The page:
When the Olympic logo was launched a few years back, it was greeted by almost universal ridicule … lots of ‘my five year old could have done better’ comments. But I say ‘well done’ to the team who stuck to their guns and who went on to roll out an truly impressive identity programme which has become the lynchpin of the games.
It proves the point that an identity is so much more than a logo which, truth be told, is where it ends for most businesses. They get a logo designed or – worse still – design it themselves or do it ‘online’, stick it at the top of their letterhead and website and, to all intents and purposes, job done!
There are three key parts of this identity that have made it so successful …
All visual identities have a practical purpose – whether it’s just your business card and a website or, in the case of London 2012, an extraordinary array of applications. Signage, uniforms, publishing, marketing, ticketing, tele-visual requirements, PR, merchandising and so on.
You can’t simply unify the thousands of items involved by sticking a logo on them. The ‘graphic support’ element needs to extend the principles of the logo cleverly so that every element is unified into a total ‘look’. You simply cannot mistake the London 2012 image when you see it. And that’s clever.
The only way you can achieve a totally unified look is by painstakingly creating a complete graphic identity that can be easily – and accurately – deployed by hundreds of suppliers.
If you look closely at the Olympic coverage you will notice a whole series of constants …
- Typography. What people mistook as ‘childlike’ lettering is, in fact, a very sophisticated part of the image. It was created for the games and is instantly recognisable and 100% identifiable with the 2012 games. It has been used on every single element; uniforms, banners, backdrops and every single sign in the London Underground and all the venues. When you are herding tens of thousands of people from one place to another, that’s a GOOD thing! And when you want millions of TV viewers around the world to instantly understand what they are watching, that is also a GOOD thing!
- The grid. Have you noticed how everything is based on an angular grid. Take a look at the floor and the desk in the BBC studios; the colouring grid on the stadium seats; and the pattern on the banners and ‘wrappers’ that transformed the interior of Wimbledon and other remote venues. They all use the system of angles that are an integral part of the logo and, both subtly and instantly, scream ‘London 2012’. With so many diverse venues, the designers have achieved the near impossible feat of making them all look like bespoke ‘London 2012 venues’.
- Colours. The logo is based on bright simple colours and can work in dozens of colour combinations. Now that’s really clever and some of the best identities are non colour dependent, making them mega flexible. The system uses different colours for different streams of sport; for distinguishing games makers from match officials; critically, for security; and for every conceivable requirement of signage. Anyone who has travelled in the London Underground this last 2 weeks will have seen the instantly recognisable signage, negating the need to work out which line you need to be on – just follow the pink!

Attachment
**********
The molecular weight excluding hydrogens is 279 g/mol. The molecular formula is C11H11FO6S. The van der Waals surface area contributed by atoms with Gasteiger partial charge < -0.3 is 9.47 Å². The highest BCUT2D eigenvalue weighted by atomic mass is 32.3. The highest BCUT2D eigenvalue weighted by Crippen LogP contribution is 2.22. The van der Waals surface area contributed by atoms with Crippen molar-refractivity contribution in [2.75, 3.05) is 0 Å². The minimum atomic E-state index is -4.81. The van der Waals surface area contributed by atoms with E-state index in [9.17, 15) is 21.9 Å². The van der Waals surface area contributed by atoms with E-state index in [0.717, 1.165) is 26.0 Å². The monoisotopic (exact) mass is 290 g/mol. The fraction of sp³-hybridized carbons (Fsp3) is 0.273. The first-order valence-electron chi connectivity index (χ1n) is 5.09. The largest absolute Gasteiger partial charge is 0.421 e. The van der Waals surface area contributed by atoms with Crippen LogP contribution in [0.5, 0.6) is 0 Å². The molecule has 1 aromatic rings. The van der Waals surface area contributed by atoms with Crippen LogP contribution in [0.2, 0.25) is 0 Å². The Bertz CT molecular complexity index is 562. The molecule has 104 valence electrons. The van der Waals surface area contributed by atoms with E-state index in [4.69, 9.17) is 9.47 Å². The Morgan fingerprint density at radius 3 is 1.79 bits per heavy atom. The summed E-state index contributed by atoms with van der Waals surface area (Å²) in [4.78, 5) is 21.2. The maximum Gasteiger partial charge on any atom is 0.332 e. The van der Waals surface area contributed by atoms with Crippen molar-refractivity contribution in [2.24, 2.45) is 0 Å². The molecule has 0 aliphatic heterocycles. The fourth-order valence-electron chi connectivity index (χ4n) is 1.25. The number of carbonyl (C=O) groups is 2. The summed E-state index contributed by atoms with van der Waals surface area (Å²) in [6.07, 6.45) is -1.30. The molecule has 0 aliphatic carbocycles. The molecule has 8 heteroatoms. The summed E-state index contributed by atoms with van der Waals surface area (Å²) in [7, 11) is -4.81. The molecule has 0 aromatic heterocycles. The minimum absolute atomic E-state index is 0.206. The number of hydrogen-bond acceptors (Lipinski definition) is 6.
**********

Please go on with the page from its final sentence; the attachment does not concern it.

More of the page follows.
The graphic detailing doesn’t just make everything look nice – it serves a real purpose in helping get people to where they need to be and helps deliver the information they need in an instant.
Passion and purpose
But finally – and MOST importantly – no amount of clever logos would cover up a badly organised and passion free Olympic games. You wouldn’t hear people saying, “I queued for hours and no-one seemed to know what was going on but, not to worry, the signage was great!” - it’s all about congruency of passion and purpose.
The fact is that the games have been supremely well organised and I for one am truly proud to see Britain plc showing itself off so well on the world stage. The logo and identity have pulled everything together and make it really easy for people to enjoy and experience the games, whether they are reading about them in the press, watching on TV or live at one of the venues.
And that should be the case in your business. If your ‘identity’ stops at your letterhead, the chances are that your target audience won’t really ‘get’ what you do, which will be costing you ££££s. If you have a clear passion and purpose, and you have invested wisely in design to help you express that through every part of your business, then the chances are you are already on the right road.
So ask yourself, does your ‘identity’ stand up to Olympic style scrutiny?
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